Panfried slabs of celeriac covered with a delightful sesame-soy-ginger Wafu dressing and topped with fried garlic crisps, sesame seeds, and spring onions.

This Wafu Seroriakku Suteki recipe by Tim Anderson was published in the Easter 2020 edition of Olive Magazine and comes from his most recent cookbook, Vegan JapanEasy. No online version to be found, so please find below my version.

The recipe (serves 4)

One celeriac usually yields about three slices of approx 2½ cm / 1″ thickness, so you can fit at least 2 of them in a large frying pan. Compared to the original recipe, the main thing I would do differently is to cook the celeriac steaks at medium heat (9-10 minutes on each side) instead of over high heat (7-10 minutes each side). By re-using the oil in which you made the crispy garlic, you automatically infuse flavor in the black pepper-seasoned celeriac “steaks”, but the caramelization over high heat sets in well before the celeriac is cooked all the way through. Therefore, it was a happy coincidence that I had bought one exceptionally large celeriac, permitting me to do only 1 steak at the time. I cooked them until golden brown/charred in spots on both sides and then transferred them to the oven – which was at 140ºCº/285ºF – to keep them warm and ensure that the celeriac would be cooked all the way through.

The Wafu dressing:

  • ½ shallot, finely grated
  • ½ thumb of ginger, finely grated
  • 100ml / 3¼ oz soy sauce
  • 100ml / 3¼ oz mirin rice wine (or dry sherry)
  • 100ml / 3¼ oz rice vinegar
  • 1 tbsp toasted sesame oil
  • 1 tbsp sesame seeds

Celeriac Steaks:

  • 2 tbsp vegetable oil
  • 4 cloves of garlic, thinly sliced
  • 1 celeriac, peeled and cut into three big 2½ cm / 1″ slabs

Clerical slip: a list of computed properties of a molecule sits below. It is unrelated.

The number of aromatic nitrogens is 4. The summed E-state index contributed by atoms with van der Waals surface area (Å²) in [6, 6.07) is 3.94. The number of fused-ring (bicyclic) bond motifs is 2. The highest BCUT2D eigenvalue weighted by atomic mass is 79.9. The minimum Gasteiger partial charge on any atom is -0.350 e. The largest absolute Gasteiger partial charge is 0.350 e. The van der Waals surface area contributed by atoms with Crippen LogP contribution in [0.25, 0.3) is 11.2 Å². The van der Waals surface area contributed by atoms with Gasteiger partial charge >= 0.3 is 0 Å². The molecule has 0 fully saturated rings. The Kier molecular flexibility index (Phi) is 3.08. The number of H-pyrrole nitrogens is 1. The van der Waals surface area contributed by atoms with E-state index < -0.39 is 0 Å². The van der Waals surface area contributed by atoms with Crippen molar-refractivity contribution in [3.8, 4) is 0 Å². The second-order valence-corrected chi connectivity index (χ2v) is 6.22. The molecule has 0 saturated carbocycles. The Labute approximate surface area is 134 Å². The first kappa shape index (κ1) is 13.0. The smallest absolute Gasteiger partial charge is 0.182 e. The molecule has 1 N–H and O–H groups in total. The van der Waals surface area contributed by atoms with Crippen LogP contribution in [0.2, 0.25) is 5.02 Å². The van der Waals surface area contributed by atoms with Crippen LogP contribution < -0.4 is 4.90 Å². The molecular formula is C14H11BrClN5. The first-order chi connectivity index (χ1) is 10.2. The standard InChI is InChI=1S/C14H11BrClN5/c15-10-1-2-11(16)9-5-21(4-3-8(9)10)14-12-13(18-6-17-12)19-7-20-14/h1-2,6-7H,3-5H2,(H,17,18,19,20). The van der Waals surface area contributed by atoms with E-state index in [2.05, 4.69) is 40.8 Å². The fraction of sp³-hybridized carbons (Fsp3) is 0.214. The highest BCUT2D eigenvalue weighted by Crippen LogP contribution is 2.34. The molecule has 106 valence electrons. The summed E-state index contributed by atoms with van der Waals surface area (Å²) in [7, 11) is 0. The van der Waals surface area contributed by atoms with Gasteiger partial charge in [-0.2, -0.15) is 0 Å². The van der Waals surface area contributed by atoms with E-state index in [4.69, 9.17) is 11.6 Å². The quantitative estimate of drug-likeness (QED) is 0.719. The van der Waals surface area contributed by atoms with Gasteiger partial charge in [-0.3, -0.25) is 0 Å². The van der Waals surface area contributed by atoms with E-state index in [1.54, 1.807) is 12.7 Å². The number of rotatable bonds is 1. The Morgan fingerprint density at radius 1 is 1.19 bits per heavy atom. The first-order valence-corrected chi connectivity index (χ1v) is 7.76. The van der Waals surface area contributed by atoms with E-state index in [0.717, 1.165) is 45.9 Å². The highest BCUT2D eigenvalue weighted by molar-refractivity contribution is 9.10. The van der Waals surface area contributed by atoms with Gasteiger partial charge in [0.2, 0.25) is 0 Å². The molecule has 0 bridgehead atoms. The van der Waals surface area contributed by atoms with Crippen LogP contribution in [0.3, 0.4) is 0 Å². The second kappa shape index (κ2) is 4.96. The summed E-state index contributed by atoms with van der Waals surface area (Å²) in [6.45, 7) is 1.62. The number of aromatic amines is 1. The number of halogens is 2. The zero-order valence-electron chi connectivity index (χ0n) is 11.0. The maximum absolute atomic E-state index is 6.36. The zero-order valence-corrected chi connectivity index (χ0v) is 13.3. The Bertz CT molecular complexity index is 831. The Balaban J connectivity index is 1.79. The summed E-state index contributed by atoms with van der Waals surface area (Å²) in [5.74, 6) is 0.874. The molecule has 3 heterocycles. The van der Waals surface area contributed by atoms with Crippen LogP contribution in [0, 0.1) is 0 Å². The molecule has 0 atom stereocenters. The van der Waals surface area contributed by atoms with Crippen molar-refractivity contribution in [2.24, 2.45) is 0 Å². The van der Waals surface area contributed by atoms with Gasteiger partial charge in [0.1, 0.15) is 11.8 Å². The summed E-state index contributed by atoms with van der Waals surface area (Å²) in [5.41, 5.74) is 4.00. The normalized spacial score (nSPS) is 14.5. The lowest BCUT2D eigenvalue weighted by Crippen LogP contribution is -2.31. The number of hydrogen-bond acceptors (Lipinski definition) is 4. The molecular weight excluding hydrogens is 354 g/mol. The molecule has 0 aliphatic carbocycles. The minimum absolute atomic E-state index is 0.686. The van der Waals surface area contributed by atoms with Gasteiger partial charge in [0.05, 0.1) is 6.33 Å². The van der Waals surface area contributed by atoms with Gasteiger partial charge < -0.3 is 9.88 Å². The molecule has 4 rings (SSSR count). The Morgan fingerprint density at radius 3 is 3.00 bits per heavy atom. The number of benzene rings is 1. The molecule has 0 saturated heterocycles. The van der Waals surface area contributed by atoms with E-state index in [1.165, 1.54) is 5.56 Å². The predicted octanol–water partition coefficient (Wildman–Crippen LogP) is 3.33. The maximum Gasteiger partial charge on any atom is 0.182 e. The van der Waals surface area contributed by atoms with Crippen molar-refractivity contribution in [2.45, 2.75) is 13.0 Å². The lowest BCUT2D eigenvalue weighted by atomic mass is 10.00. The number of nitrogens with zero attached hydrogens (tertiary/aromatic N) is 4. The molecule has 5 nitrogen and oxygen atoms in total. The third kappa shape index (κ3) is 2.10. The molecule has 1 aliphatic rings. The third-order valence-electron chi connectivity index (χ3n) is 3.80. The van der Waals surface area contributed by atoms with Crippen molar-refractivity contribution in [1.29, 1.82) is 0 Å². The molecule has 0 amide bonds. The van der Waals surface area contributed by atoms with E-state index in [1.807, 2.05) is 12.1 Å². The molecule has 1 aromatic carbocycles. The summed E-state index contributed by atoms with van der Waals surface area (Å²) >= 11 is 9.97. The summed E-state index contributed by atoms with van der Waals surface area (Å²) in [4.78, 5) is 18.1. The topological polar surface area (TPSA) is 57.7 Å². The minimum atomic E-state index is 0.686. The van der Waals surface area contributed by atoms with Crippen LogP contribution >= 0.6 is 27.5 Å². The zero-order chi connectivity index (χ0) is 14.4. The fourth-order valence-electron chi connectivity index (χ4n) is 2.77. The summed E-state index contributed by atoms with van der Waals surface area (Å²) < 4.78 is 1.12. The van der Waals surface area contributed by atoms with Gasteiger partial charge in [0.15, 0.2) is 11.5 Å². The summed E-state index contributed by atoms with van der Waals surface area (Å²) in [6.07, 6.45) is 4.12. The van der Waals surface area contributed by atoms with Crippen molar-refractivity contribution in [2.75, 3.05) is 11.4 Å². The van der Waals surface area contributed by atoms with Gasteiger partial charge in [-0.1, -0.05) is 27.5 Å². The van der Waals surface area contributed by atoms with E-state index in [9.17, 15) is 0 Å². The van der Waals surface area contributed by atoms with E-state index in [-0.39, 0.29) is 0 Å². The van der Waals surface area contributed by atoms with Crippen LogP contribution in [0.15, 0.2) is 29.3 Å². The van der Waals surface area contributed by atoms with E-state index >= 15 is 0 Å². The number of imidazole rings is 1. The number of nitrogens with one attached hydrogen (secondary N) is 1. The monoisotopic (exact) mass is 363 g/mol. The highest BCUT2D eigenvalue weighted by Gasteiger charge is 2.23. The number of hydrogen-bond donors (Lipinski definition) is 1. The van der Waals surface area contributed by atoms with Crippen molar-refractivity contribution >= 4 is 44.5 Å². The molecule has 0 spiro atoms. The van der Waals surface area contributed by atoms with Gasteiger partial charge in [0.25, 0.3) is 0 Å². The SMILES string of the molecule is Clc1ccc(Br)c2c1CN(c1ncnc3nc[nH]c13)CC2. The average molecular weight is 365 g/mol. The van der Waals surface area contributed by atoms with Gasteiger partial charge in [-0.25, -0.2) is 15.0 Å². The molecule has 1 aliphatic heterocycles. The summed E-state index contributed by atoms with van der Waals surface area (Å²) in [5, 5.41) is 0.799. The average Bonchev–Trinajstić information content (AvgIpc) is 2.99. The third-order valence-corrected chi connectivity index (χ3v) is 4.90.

• ground black pepper
  • 1 tsp toasted sesame oil
  • sesame seeds
  • 2 spring onions, finely sliced
  1. For the Wafu dressing, stir everything together and leave to marinate for at least 30 minutes (it develops incredibly well over time, so I actually recommend making it at least one day ahead).
  2. Put the garlic in a heavy-based frying pan with the cold oil and set over medium heat to allow the garlic to fry slowly in the oil until just golden-brown.
  3. Remove the garlic from the pan with a slotted spoon and let it drain on kitchen paper.
  4. Return the frying pan with the garlic-infused oil to medium heat, then place the celeriac steaks in the oil and hit them with a few good grinds of black pepper.
  5. Cook on each side for 8-10 minutes or until nicely browned (and perhaps starting to blacken in places) and just cooked through.
  6. Drizzle over the Wafu dressing, and the sesame oil over the celeriac, and bring everything to a boil.
  7. Remove the pan from the heat and transfer the celeriac steak to a cutting board and slice it like a regular steak.
  8. Serve on warmed plates and pour over the Wafu dressing. Garnish with sesame seeds, spring onion, and the fried garlic.


To my surprise, the next day, out of the fridge, it was even better! Unfortunately, Chantal had used the garlic crisps a bit too enthusiastically. Therefore, I had to resort to a store-bought wasabi/seaweed furikake mix, which usually is used as a condiment/sprinkling over rice or okonomiyaki, but is very lovely here as well.


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